I’m Not Running at the National Theatre
It’s not clear what David Hare intends I’m Not Running to be. Beyond a broad-strokes discussion about the NHS, the play is almost apolitical in how it deals with its ostensible focus, the Labour Party. At the same time, the characters feel like underdeveloped mouthpieces, a dilemma when the narrative eventually, inexplicably centres on the decades-long personal relationship between two politicians.
Single issue independent MP Dr Pauline Gibson (Sian Brooke) isn’t running for Labour leader. Or is she? As the drama bounces around the 20-year period between her mid-90s student life and present-day Westminster, it repeatedly returns to this question. And for good reason. Weighing up whether or not to put your name forwards, to try and gain power and enact change, is not something to take lightly.
Yet Hare fails to adequately portray the potential personal cost of such a huge decision; Pauline doesn’t have much of a life outside the viewpoints she is given to espouse. And that’s fine. Maybe he is more interested in the kinds of specific challenges a female MP would face en route to a leadership brawl. It’s just that this is nowhere to be seen either. At least not in any tangible sense.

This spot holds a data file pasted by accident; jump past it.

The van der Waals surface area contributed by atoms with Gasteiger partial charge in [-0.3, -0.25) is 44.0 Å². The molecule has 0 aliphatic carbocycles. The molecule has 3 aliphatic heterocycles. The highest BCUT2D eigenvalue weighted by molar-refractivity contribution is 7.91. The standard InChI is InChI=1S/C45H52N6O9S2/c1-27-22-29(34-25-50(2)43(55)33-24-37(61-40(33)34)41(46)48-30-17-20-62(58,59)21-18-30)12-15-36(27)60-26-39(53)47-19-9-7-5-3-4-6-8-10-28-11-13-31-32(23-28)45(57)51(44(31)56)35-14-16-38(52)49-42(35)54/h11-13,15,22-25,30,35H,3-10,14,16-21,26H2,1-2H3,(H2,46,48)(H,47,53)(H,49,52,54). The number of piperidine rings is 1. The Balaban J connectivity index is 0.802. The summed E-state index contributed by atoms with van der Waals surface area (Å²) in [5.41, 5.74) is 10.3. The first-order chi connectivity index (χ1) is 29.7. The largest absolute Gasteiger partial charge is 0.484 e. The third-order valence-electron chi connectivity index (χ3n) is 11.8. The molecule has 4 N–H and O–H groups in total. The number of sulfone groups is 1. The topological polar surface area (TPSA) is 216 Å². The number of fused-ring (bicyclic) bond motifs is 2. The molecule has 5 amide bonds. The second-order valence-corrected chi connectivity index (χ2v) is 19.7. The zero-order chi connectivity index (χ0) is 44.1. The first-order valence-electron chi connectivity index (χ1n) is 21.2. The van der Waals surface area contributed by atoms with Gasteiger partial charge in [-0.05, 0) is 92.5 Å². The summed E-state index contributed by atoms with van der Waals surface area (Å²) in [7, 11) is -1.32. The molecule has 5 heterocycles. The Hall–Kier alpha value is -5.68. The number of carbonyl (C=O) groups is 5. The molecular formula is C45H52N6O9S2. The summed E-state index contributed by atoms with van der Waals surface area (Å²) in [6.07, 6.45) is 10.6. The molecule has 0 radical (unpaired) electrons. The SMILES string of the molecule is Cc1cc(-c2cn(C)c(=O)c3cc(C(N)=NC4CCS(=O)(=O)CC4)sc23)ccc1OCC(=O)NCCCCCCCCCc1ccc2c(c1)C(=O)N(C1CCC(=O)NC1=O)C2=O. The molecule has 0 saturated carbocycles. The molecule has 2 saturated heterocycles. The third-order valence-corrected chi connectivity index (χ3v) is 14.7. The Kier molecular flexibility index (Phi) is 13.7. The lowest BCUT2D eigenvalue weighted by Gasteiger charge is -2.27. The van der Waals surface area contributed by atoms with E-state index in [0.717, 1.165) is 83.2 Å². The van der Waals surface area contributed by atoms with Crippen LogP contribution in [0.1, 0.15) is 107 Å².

The Labour Party as written by Hare seems entirely divorced from the one that exists, right now, in 2018. To put it bluntly, what is the point in producing a play dealing with whether a radical outsider candidate will run for leader, when a radical outsider candidate has not only already run, but won?
So much of the drama’s not-insubstantial running time ends up being given over to the relationship between Pauline and her one-time lover, now political enemy Jack Gould (Alex Hassell). The pair basically spend every interaction shouting at each other, with Brooke and Hassell having little chemistry together to suggest why these people would have ever been involved in the first place.
It doesn’t help that director Neil Armfield and designer Ralph Myers have overseen one of the drabbest productions put on at the National Theatre in quite a while, the stage near permanently occupied by a big, grey slap of a barely decorated room.
The entire thing is dwarfed in the Lyttelton, clearly stuck in that space due to Hare’s stature and sellability rather than any sense of ambition or risk. And that’s sort of the problem with the entire piece: it never provides a reason, beyond the writer’s name and name alone, to be given such a prominent spot, or any spot at all, at the country’s National Theatre. A political play doesn’t necessarily have to be about Brexit, or the far right, or any of 2018’s myriad issues to be relevant. But God, it can’t ignore real life entirely.
Photo: Mark Douet
I’m Not Running is at the National Theatre from 2nd October until 31st January 2019. For further information or to book visit the theatre’s website here.